Rimage 2.0

  • Article by: STEVE ALEXANDER , Star Tribune
  • Updated: May 22, 2011 - 4:16 PM

Rimage's CEO wants to reinvent the maker of CD machines, but some shareholders want the company's stash of cash.

Rimage CEO Sherman Black. Rimage is a company whose base business is steadily diminishing, and it's trying to phase in a whole new business to take up the slack and provide growth. Rather than rely on selling machines that duplicate CD, DVD and Blu-ray disks for corporations, it's trying to sell cloud computing services so that information now shared via disk can instead be accessed online.

Photo: Elizabeth Flores, Star Tribune

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Rimage Corp. is a deer frozen in the headlights of technology change, and Sherman Black is the tough guy brought in to remake the company. But he's getting plenty of flak.

The Edina-based firm makes CD and DVD duplicating machines at a time when flash drives and hard disk drives have undercut demand for disks. But when the disk business started declining three years ago, the company stood still.

"I knew when I joined this company that its disk market was not going to grow," said Black, an intense 46-year-old executive who was made CEO a year and a half ago to shake things up. "I spent my first year as CEO trying to stop the erosion of the existing business."

Black's new strategy is nothing if not bold. He wants to reduce Rimage's dependence on disk duplication by starting an online service for the same set of customers. He won't disclose the cost.

But it's not been easy. Financial pressures have shrunk the company. Revenue continues to decline, save for a brief uptick last year that Black says won't be repeated in 2011.

The company's stock is valued only slightly higher than the amount of its huge stockpile of cash, which totaled $109 million in March. The workforce of 180, including 110 in Minnesota, has been cut 15 percent since 2007. Visitors are met by a locked door and a darkened, vacant lobby, and must phone upstairs to be admitted. The receptionist job was eliminated.

But some stockholders, far from cheering on Black's business transformation, are pushing for him to distribute most of the cash to them, in the form of a one-time dividend. Earlier this year, Black rebuffed the plan, pushed by stockholder Henry Schacht of Notre Dame, Ind., whose investment fund, Schacht Value Investors, holds less than 1 percent of the Rimage stock.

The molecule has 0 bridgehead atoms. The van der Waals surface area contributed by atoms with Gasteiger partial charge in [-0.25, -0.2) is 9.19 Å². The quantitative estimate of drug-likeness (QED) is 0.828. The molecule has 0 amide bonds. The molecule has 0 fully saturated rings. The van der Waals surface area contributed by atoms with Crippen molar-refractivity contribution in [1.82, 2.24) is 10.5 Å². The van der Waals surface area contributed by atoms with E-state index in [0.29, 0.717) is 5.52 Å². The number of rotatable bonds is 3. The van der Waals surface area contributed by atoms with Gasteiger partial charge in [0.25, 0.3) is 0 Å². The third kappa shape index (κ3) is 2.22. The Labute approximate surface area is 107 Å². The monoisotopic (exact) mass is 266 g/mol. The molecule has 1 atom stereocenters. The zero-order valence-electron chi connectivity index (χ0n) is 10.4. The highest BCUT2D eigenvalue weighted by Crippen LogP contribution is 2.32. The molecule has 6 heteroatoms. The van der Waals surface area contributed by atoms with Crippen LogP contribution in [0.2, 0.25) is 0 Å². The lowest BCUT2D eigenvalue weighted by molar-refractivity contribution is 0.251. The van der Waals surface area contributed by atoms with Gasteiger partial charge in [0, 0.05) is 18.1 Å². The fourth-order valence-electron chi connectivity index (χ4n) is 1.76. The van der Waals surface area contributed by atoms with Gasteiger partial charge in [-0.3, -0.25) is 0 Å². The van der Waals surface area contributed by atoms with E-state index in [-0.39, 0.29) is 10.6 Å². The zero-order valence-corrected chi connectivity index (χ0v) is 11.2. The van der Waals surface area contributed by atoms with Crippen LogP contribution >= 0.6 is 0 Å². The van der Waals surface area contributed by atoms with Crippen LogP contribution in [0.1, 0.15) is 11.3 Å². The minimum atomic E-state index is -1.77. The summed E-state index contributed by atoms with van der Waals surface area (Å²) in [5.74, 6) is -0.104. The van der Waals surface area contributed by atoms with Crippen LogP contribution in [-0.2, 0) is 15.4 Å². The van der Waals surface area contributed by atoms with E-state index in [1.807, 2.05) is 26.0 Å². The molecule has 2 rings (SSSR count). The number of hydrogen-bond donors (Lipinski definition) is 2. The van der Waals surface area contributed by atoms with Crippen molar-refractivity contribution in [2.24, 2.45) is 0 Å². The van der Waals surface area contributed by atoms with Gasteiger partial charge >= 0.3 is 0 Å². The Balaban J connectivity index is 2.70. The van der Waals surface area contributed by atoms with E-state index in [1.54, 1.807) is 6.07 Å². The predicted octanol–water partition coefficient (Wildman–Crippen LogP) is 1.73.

"Rimage's shareholders are mostly professional investors who have far more experience and talent allocating capital than does the management of Rimage," Schacht said in an interview. He noted that after a $100 million special distribution, Rimage would still have $17 million -- "plenty to operate the business and invest for the future," he said.

Black says, politely, that he might agree to return some cash to shareholders later, depending on how much is left after expenditures for the new business and for related new partnerships or acquisitions. But Black was more blunt in a March interview with another shareholder about Schacht's proposal.

"Mr. Schacht's letter is an insult," Black said in the interview that's posted on the website Seeking Alpha (see tinyurl.com/5sn8rbw.) "If we give out $100 million in cash, the company will continue shrinking. We won't have enough left to expand and do it right."

He continued: "If the board ends up following Mr. Schacht's call of action, I'm gone. I'm used to managing billion-dollar companies. I'm not gonna run a rinky-dink operation."

Black was hired as Rimage's president and chief operating officer in April 2009, and got the CEO job that November, when Bernard Aldrich, 59, retired after 13 years as CEO. During Black's short tenure as CEO, the company's downward slide has at least slowed.